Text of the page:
According to the Philadelphia Office of Emergency Management, 25 young women and girls between the ages of 13 and 19 participated in 2021. This year, there is room for 30 teens between the ages of 16 and 19. The age range was scaled down to allow them to take advantage of career opportunities.
For the first time, the Federal Emergency Management Agency placed a woman at the helm when Deanne Criswell officially became their administrator in April 2021.
“By having a program like this, we’re able to help feed that pipeline, help get more girls interested, and potentially raise that number so everyone has a seat at the table and all voices are represented,” said Olivia Gillison, the Philadelphia OEM community preparedness program manager.
This year, the program will be three days long.
Organizers say that the teens will learn about what emergency management is on the first day, they should be able to understand and put into practice some of the skills on the second day, and they will participate in a role-playing experience on day three.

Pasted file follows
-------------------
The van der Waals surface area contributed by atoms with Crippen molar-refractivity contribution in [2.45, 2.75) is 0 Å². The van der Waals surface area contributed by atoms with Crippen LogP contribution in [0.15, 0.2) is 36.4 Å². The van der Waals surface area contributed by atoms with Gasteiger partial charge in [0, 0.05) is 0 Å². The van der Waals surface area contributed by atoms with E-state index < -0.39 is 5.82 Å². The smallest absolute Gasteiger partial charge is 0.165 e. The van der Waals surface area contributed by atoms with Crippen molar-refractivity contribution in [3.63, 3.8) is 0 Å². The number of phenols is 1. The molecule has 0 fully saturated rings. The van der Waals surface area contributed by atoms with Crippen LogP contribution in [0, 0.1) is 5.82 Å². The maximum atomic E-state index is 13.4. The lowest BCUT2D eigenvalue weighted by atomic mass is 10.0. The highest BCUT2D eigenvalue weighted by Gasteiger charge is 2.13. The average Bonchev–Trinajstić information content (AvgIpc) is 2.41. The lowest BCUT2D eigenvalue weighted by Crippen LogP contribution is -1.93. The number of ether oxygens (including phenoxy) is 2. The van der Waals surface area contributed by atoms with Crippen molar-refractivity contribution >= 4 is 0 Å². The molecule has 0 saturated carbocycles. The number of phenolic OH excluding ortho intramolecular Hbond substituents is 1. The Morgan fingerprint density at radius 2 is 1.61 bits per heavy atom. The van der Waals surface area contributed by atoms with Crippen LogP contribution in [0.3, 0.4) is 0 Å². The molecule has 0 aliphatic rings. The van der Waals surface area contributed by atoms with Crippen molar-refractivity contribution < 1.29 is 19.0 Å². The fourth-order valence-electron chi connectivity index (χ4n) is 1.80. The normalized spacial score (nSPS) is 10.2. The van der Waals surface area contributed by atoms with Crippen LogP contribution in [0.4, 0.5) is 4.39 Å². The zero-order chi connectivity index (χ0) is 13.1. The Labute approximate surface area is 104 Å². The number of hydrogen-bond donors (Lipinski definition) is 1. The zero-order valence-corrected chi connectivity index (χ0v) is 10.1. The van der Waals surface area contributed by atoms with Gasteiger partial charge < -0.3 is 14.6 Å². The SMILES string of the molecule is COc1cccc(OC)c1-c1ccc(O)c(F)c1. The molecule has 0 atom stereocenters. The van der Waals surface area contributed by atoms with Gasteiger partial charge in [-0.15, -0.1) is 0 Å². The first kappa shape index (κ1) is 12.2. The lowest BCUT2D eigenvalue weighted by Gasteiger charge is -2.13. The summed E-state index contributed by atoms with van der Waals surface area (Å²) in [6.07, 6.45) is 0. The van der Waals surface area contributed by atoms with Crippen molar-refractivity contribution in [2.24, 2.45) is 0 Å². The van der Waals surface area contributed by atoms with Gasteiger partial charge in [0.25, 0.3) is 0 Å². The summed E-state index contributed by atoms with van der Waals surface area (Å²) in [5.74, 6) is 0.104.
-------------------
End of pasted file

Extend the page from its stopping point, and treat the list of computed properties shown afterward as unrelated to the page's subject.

The teens will learn about hazardous materials and how to respond to potential hazards. They’ll also have experiences with the National Weather Service as well as some training in CPR and first aid.
“We’re also going to have that connection aspect, networking, and career development and really learning to work through some communication skill-building and public speaking,” Gillison added.
She added that the lack of female representation in emergency management involves a lack of exposure to that kind of career, and the field began to get lots of attention after the Sept. 11, 2001 attacks.
“It’s kind of this in-between, multi-skill, multi-disciplinary skill set or field,” said Gillison. “As it’s changing, developing, and growing, we’re hoping to get more women involved.”
Registration closes on May 27. The camp will run June 15-17 from 9 a.m. to 3 p.m. each day.